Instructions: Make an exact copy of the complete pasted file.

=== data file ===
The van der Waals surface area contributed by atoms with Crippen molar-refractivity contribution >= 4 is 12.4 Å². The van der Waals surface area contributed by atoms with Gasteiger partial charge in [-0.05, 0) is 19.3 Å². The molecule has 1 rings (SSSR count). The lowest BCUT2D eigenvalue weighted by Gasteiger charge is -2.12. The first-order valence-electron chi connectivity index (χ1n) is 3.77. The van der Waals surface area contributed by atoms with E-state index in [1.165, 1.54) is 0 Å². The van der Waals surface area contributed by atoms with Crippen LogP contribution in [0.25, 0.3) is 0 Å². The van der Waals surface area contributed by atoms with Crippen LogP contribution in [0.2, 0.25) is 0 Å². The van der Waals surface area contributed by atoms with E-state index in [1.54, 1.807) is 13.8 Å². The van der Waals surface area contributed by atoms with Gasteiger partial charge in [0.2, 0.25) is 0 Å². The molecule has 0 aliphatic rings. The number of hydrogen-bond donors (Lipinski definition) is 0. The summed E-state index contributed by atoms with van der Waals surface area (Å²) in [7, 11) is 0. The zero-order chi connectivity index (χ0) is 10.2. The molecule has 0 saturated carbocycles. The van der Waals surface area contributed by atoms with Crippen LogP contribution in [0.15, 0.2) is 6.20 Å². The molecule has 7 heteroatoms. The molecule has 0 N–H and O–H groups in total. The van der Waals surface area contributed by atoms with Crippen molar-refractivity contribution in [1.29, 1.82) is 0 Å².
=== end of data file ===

The van der Waals surface area contributed by atoms with Crippen molar-refractivity contribution >= 4 is 12.4 Å². The van der Waals surface area contributed by atoms with Gasteiger partial charge in [-0.05, 0) is 19.3 Å². The molecule has 1 rings (SSSR count). The lowest BCUT2D eigenvalue weighted by Gasteiger charge is -2.12. The first-order valence-electron chi connectivity index (χ1n) is 3.77. The van der Waals surface area contributed by atoms with E-state index in [1.165, 1.54) is 0 Å². The van der Waals surface area contributed by atoms with Crippen LogP contribution in [0.25, 0.3) is 0 Å². The van der Waals surface area contributed by atoms with Crippen LogP contribution in [0.2, 0.25) is 0 Å². The van der Waals surface area contributed by atoms with E-state index in [1.54, 1.807) is 13.8 Å². The van der Waals surface area contributed by atoms with Gasteiger partial charge in [0.2, 0.25) is 0 Å². The molecule has 0 aliphatic rings. The number of hydrogen-bond donors (Lipinski definition) is 0. The summed E-state index contributed by atoms with van der Waals surface area (Å²) in [7, 11) is 0. The zero-order chi connectivity index (χ0) is 10.2. The molecule has 0 saturated carbocycles. The van der Waals surface area contributed by atoms with Crippen LogP contribution in [0.15, 0.2) is 6.20 Å². The molecule has 7 heteroatoms. The molecule has 0 N–H and O–H groups in total. The van der Waals surface area contributed by atoms with Crippen molar-refractivity contribution in [1.29, 1.82) is 0 Å².